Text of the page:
3. 3.

    Scarcity of data. We study the behavior of this proposed formulation under data limitation conditions. This could be of special relevance in the case of handwritten scores, for which it is not easy to obtain labeled data. In order to simulate different conditions, we restrict the data used for training to the following percentage: 5 %, 25 %, 50 %, and 100 %.

5 Results

We shall now present the results obtained for the different evaluation scenarios described in the previous section. It must be noted that all the reported scores come from strategies and scenarios proposed in this paper, as we only focus on the image-to-graph retrieval formulation. Unfortunately, our work cannot be compared with the state of the art since they have different endpoints: in (some) previous works, a sequence of music-notation tokens representing the music shown in the image is obtained. However, our work—designed precisely for music scores for which a sequence is not enough—ends with a graph on which a final step needs to be performed to recover the semantics of musical notation. There is currently no known strategy to perform this last step “from graph to music,” so the results of the state of the art are still incompatible with ours.

Table 3 shows the average results in the test set, following a fivefold cross-validation strategy. For a better global comparison, a graphical representation of these same results is provided in Fig. 5.

Table 3 Average test set results for the different evaluation scenarios from the fivefold CV process. Best results for each data availability percentage are highlighted
Fig. 5
figure 5

Barplot visualization (mean and standard deviation) of the results presented in Table 3

First note that the proposed approaches are successful in carrying out their tasks, obtaining satisfactory results in almost any scenario. Note also that the symbol accuracy and \(F_1\) score are closely related. The correlation of these metrics, calculated on the basis of the results obtained, is specifically 0.998, as shown in Fig. 6. This high correlation denotes that, although these tasks are measured independently, their performances are linked. That is, if the model is able to correctly classify the symbols, it is also able to correctly reconstruct the edges of the graph with high accuracy. This fact empirically demonstrates that the proposed loss function in Sect. 3.1—which joins node classification and edge reconstruction—enables the network to learn to classify nodes and reconstruct their edges equally, with no bias toward either.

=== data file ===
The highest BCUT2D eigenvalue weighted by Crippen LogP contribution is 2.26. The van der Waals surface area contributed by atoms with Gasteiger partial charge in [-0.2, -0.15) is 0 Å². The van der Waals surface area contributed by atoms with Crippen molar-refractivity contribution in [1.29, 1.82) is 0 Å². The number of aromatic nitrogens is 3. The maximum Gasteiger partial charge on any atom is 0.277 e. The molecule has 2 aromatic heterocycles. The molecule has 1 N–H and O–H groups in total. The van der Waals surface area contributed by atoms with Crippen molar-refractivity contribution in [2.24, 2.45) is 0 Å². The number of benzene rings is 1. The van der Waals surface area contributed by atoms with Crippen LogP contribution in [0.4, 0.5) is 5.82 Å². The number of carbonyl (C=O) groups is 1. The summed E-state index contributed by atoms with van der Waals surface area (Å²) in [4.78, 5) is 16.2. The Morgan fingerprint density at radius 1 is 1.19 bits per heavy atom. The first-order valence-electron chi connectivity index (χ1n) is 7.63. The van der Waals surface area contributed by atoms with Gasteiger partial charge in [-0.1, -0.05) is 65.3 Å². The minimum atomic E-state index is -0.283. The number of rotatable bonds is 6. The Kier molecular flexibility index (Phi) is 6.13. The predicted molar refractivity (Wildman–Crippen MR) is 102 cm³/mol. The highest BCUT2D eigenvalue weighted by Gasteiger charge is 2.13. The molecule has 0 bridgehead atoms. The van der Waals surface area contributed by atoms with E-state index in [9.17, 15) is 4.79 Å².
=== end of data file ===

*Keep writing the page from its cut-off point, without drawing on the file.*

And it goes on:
With regard to the choice of the \(\Phi \) function, there are significant differences in the performance. Choosing the \(\Phi \) that sorts the symbols alphabetically specifically increases both symbol accuracy and \(F_1\) by approximately 20%. The reason for this difference might be the sensitivity to image variations of the topological order and its impact during training. When presented with two similar images that have displaced elements, it is likely that their graph representations will be topologically different, as the nodes appear in a different order and this alters the adjacency matrix. This is problematic in neural network training, since similar inputs that have completely different outputs—usually referred to as noisy data—lead to convergence issues during the optimization process and decrease the robustness of the model. In our case, there are music primitives with this problem, as shapes tend to be similar with slight variations. When using the topological sorting as the \(\Phi \) function, it is likely to be introducing this kind of phenomena, which downgrades the network performance. In addition, this case is likely to be aggravated when data augmentation is applied. The model improves significantly when a \(\Phi \) function that sorts the graph nodes independently to the image layout is used. This is probably because similar samples are very likely to obtain a similar graph representation, which facilitates the convergence of the neural network during training.